Two weeks ago, I wrote about viruses and briefly touched on the use of masks to prevent the spread of diseases. Today, I would like to look at the interesting history of mask use. Mask wearing to prevent the spread of disease is an old idea and can be traced back to the 17th century. Back then, doctors wore odd costumes that included full facial masks, often bird-like in appearance, when they treated victims of the plague. People then had intuitions about epidemics spreading through foul odors or miasmas in the air. The advent of bacteriology and germ theory in the 1880s gave the old idea of face masks new relevance. Surgeons wore face masks (plus gowns and gloves) in new state-of-the-art operating theaters in the early 20th century.
In September and October of 1918, an influenza pandemic, erroneously called the Spanish flu, began sweeping the country and the world. While estimates of the number of fatalities differ, it is estimated to have killed at least 20 million people worldwide. Frightened people turned to a new version of an old method of protecting themselves – face masks. It seemed logical for citizens to turn to masks during that flu pandemic to protect themselves. But much like today, a simple intervention of wearing a mask quickly became imbued with broader, often political, meanings. Public health campaigns agued that mask wearing was a public duty. Not everyone, however, was convinced. Mask “slackers” asserted their rights, rejected public health advice, and refused to wear them (sound familiar?). In San Francisco, a short-lived anti-mask league raised money to fight against enforcement of mask ordinances. There were fights, shootings, and murders when mask advocates and mask slackers clashed.
After the pandemic died down, scientists spent decades studying and conducting experiments on the usefulness of masks to prevent disease spread. They used high-speed photography to analyze the extent to which cloth masks (that was all they had then) were useful in containing droplets ejected during a cough or sneeze. Soon after the development of the electron microscope in 1931, viruses were discovered. Their existence had been suspected for years but they were too small to be seen until the advent of the electron microscope. Scientists soon realized that viruses could easily pass through the large pores of cotton masks. Then, in the 1960s, masks made from new synthetic fabrics replaced cotton masks. These masks had much smaller pores and were more effective against viruses.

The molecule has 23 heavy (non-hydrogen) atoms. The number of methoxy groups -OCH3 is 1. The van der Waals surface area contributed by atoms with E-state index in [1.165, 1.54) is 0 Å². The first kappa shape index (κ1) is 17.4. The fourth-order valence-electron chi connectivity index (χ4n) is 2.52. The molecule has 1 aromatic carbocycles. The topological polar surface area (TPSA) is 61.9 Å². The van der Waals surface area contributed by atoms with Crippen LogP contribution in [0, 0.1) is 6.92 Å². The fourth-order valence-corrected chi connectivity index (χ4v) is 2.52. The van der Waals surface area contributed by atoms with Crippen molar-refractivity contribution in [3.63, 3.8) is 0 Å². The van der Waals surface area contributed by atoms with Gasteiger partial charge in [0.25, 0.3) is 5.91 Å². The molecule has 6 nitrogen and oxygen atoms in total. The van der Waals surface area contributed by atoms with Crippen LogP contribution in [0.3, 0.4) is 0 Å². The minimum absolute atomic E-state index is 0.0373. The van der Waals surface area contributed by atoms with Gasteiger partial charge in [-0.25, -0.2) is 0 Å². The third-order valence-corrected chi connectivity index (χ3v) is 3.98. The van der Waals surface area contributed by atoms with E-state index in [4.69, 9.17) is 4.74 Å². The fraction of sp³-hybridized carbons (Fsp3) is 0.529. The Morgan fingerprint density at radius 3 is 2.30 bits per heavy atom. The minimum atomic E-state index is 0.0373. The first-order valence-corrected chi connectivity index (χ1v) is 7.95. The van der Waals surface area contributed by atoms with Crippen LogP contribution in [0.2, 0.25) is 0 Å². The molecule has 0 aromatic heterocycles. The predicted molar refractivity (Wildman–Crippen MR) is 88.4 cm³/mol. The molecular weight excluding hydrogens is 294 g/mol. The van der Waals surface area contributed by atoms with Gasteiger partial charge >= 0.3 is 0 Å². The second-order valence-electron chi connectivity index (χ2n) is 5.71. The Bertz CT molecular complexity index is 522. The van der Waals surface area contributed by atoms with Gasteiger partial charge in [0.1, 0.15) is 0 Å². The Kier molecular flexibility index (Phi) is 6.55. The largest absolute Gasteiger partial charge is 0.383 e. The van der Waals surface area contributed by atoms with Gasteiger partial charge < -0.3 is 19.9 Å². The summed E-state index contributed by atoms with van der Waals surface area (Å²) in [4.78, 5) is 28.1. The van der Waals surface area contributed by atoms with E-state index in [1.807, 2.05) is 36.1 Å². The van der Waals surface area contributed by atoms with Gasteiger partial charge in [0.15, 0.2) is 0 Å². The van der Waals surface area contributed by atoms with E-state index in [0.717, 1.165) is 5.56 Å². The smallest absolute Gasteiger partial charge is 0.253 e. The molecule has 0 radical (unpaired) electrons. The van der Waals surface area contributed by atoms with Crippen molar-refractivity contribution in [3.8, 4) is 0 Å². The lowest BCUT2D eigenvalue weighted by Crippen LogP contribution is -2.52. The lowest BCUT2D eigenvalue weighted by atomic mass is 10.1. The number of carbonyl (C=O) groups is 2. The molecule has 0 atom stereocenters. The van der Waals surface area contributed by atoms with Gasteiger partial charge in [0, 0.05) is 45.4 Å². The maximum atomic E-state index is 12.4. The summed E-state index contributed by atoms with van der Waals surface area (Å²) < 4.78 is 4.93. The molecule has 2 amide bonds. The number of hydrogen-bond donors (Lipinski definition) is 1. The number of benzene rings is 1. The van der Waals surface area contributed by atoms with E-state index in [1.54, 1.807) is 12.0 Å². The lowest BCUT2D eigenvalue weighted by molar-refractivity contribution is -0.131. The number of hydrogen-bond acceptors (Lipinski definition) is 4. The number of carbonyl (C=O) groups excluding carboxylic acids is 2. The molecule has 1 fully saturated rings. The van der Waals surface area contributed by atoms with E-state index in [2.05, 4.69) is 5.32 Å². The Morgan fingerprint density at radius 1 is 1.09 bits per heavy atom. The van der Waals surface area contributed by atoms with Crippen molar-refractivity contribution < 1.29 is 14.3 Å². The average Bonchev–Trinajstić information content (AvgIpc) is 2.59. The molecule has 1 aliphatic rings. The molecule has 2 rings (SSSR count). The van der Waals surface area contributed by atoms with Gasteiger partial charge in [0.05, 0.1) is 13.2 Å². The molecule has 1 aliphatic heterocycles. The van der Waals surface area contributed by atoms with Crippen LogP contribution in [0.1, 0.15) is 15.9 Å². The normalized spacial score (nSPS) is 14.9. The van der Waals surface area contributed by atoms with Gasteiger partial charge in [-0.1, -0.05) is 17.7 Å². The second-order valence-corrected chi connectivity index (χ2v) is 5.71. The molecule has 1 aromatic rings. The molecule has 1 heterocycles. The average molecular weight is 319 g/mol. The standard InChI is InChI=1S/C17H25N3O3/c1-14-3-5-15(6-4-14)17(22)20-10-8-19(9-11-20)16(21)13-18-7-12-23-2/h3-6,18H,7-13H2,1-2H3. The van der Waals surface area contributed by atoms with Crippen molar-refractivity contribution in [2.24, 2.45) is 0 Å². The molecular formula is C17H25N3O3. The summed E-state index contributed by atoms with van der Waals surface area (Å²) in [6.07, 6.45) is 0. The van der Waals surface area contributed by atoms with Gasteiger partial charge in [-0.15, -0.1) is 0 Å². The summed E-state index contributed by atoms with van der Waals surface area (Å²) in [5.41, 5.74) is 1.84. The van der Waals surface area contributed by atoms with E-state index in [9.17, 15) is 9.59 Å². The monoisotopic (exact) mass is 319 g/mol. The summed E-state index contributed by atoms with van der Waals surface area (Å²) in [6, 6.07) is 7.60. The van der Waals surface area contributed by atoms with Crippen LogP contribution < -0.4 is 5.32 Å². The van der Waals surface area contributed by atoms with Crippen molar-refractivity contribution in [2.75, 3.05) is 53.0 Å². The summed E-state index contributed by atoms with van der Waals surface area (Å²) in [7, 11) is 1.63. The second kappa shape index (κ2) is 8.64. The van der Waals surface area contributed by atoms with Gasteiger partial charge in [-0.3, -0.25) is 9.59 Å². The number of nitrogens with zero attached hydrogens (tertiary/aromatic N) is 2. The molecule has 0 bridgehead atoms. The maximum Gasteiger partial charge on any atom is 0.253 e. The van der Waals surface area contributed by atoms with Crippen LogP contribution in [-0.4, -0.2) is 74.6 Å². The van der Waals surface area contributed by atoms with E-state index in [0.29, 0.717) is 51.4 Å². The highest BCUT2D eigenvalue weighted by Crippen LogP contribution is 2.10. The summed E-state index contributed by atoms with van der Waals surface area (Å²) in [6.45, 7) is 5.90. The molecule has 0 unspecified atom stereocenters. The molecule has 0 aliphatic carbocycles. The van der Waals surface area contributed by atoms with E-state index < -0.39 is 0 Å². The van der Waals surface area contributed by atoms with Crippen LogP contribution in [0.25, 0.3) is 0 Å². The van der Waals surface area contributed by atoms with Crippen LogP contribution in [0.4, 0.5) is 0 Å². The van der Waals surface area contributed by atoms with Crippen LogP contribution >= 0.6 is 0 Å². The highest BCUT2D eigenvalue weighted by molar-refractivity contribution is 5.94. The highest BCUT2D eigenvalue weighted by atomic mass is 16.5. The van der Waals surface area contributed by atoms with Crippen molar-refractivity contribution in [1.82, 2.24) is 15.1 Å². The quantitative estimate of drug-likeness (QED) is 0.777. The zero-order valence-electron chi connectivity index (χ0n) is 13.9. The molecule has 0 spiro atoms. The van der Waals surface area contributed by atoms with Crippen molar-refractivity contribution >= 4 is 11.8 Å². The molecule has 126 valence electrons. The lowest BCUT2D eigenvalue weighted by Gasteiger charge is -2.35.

For most of the 20th century, masks attracted little public interest and were relegated to medical uses and use in dusty environments. That changed in 2004 and 2005 when another respiratory epidemic – SARS – spread from China throughout the world. Many people, especially in East Asia, turned again to masks to protect themselves. Even after SARS was eliminated, it wasn’t uncommon to see people in many Asian cities wearing masks to protect themselves from pathogens and allergens.
President George W. Bush developed the Strategic National Stockpile (SNS) to store pharmaceuticals and medical supplies, including masks. At its peak in 2006, the SNS held more than 100 million N95 masks. When a new flu pandemic struck in 2009, the Obama administration distributed many of the masks in the SNS but didn’t replace them. Nor did the Trump administration. Then, in early 2020, with the advent of another Chinese virus, COVID-19, government officials had a problem. Fearing mask shortages, they decided to concentrate the limited mask resources on hospitals and advised the public against mask use. Then, once mask supplies recovered, they reversed themselves and advised people to use masks. But the damage had been done. The flip-flop fueled a resurgence of the age-old resentment of mask mandates, a battle that is often as violent as it was in 1918 and continues even today. To paraphrase Santayana, those who do not know the past are doomed to repeat it.
By Peter Galvin, MDBLOG COMMENTS POWERED BY DISQUS